What does one say to someone who is grieving or in pain? When visiting with a person who is grieving, many people have had the experience where things that were said, which were meant to help or lift up, instead are taken wrong. Often we are so worried about saying the wrong thing, that we do not say anything at all. Then those who lost a loved one also suffer the loss of friends. Not because their friends do not mean well but because those friends stay away because they feel they might say the wrong thing in their friend’s time of need.
When visiting a friend is grieving, it’s less about what we say and more about listening and validating.
Fr. Joe Mahoney eloquently explains what many grieving people want, “Needed: A strong, deep person wise enough to allow me to grieve in the depth of who I am, and strong enough to hear my pain without turning away. I need someone who believes that the sun will rise again, but who does not fear my darkness. Someone who can point out the rock in my way without making me a child by carrying me. Some who can stand in thunder and watch the lighting and believe in a rainbow.”
In the book “The Power of Presence” by Doug Manning, he says that most people, even doctors, nurses, funeral directors, hospice workers, and many others have expressed the same kind of fears and helpless feelings of what to say and how to react to people in grief or pain. He says that people experiencing grief need “safe people.” Safe people are those who are willing to listen and be comfortable in whatever direction the grieving process goes. They give you permission to grieve. Often we want to help by telling a profound scripture or thought on coping with a loss. But really, most people in pain need the “presence” of a safe companion more than they need information. They need a friend more than they need a counselor. Allow your friend a safe place where they can feel comfortable to share their feelings so that they don’t keep them inside, which increase their pain. Talking clears out the barriers and as they talk they start to better understand what they are feeling more than you could ever tell them. Frank Tyger sums it up with, “There is no greater loan than a sympathetic ear.”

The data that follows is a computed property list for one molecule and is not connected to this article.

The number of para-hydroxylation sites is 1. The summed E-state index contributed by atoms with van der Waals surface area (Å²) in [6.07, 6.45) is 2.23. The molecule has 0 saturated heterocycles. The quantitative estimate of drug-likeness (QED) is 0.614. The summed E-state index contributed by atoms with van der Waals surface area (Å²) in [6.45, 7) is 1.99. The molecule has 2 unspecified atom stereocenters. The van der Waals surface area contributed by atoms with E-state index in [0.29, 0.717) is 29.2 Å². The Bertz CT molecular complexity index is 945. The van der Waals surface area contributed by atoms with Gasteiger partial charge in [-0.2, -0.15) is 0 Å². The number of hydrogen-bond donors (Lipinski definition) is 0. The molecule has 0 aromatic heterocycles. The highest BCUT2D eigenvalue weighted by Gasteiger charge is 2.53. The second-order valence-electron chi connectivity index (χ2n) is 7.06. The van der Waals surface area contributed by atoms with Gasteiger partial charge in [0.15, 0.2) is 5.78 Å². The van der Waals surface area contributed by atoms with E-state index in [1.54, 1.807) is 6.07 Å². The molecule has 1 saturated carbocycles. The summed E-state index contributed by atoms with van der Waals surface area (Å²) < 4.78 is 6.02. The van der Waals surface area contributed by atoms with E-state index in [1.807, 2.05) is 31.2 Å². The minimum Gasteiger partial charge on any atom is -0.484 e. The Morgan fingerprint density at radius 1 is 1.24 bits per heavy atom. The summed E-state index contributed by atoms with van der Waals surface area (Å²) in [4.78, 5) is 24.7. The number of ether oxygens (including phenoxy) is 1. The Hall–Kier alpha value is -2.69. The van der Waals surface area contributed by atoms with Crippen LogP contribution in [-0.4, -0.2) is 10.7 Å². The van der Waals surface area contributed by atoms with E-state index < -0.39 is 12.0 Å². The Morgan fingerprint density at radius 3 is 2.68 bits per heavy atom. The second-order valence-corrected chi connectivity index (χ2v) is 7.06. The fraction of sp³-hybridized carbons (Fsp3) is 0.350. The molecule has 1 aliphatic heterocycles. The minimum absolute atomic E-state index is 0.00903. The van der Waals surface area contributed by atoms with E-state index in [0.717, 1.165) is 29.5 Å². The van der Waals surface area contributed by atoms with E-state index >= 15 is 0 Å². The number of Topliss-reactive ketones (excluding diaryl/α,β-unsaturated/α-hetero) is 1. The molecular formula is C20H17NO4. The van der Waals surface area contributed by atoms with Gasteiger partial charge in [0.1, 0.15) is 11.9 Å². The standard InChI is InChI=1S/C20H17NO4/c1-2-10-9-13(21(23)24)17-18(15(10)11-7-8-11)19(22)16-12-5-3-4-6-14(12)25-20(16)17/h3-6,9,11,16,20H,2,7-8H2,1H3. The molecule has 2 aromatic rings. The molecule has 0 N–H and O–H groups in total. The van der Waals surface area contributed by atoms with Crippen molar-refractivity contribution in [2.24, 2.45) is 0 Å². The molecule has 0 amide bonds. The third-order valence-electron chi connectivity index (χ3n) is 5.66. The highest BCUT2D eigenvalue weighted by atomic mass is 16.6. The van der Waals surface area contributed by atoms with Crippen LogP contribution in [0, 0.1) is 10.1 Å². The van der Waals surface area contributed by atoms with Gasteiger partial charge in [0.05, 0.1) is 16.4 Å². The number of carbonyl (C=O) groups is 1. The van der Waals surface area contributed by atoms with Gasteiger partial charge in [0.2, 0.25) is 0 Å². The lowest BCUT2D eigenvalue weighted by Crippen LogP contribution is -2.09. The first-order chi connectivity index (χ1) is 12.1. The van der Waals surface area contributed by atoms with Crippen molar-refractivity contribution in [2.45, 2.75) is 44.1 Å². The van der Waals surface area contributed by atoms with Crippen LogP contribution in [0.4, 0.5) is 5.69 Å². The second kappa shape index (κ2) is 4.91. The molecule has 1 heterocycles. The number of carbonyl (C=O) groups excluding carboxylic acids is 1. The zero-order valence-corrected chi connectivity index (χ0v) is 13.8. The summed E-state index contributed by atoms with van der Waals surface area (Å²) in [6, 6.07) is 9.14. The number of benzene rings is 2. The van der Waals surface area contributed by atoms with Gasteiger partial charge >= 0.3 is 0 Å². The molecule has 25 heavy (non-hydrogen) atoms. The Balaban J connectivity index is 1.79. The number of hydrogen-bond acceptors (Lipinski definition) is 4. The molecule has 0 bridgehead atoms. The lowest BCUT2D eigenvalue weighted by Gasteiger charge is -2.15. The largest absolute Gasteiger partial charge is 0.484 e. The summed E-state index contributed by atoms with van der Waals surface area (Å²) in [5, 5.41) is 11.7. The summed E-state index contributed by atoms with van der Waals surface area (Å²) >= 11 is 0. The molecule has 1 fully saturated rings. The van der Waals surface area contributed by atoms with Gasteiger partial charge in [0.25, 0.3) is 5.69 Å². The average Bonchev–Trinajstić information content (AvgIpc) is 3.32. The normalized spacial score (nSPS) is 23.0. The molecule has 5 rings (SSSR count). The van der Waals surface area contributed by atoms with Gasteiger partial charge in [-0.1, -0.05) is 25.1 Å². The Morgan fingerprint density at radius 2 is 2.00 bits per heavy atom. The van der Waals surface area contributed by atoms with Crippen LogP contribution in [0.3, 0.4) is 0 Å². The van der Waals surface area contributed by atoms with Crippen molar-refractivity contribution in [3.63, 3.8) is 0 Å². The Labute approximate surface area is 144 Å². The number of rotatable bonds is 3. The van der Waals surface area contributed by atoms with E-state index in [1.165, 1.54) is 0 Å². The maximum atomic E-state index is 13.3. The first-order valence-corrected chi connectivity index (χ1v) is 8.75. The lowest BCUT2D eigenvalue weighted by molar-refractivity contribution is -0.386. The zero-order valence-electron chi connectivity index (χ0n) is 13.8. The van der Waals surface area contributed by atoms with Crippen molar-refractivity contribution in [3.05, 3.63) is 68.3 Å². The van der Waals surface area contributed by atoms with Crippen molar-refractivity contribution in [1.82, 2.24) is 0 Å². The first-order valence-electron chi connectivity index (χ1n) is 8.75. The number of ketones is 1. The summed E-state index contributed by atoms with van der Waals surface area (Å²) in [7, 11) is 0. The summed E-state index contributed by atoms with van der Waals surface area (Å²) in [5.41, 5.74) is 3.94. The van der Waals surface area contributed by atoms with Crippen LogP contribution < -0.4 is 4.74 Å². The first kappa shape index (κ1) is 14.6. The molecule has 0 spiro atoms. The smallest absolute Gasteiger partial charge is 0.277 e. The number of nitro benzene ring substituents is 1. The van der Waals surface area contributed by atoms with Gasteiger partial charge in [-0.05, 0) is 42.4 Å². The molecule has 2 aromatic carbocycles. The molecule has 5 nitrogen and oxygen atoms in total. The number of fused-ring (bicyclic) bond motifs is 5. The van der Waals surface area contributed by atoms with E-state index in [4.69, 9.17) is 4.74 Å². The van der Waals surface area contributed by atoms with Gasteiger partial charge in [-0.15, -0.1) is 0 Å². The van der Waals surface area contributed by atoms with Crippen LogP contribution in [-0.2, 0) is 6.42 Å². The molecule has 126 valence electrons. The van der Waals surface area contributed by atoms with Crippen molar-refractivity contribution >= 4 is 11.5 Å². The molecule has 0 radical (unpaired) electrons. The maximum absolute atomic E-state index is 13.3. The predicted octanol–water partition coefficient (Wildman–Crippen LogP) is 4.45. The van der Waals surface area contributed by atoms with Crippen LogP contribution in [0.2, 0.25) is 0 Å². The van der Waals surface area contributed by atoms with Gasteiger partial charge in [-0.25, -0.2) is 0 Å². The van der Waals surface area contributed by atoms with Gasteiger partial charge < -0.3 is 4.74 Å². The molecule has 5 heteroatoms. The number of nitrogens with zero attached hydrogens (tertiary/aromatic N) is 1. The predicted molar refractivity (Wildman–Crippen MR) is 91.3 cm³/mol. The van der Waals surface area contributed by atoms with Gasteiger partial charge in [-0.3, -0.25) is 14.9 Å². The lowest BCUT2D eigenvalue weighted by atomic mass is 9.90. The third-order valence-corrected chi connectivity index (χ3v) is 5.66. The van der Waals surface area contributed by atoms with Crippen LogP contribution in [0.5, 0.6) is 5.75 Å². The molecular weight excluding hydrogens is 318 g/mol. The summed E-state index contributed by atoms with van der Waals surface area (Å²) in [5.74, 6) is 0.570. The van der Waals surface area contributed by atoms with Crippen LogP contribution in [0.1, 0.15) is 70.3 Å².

In closing, remember, “Greif never ends… but it changes. It’s a passage, not a place to stay. Greif is not a sign of weakness, not a lack of faith… It is the price of love,” Author unknown. Don’t be afraid to join your friends in their passage through grief. Join them and be “present” and listen. Let them know that you have heard them, that you will always be a listening ear, and that you’re not going anywhere. You are a friend during good times and throughout the bad.
Grief can seem overwhelming. It can take control of your life if you are not equipped to deal with it. If you or a friend could benefit from a grief support group, contact Heart ‘n Home for more information about our Grief & Loss Support Groups. These groups teach you the tools to be able to not only recognize the ways grief affects your life but also teaches you ways to deal with grief.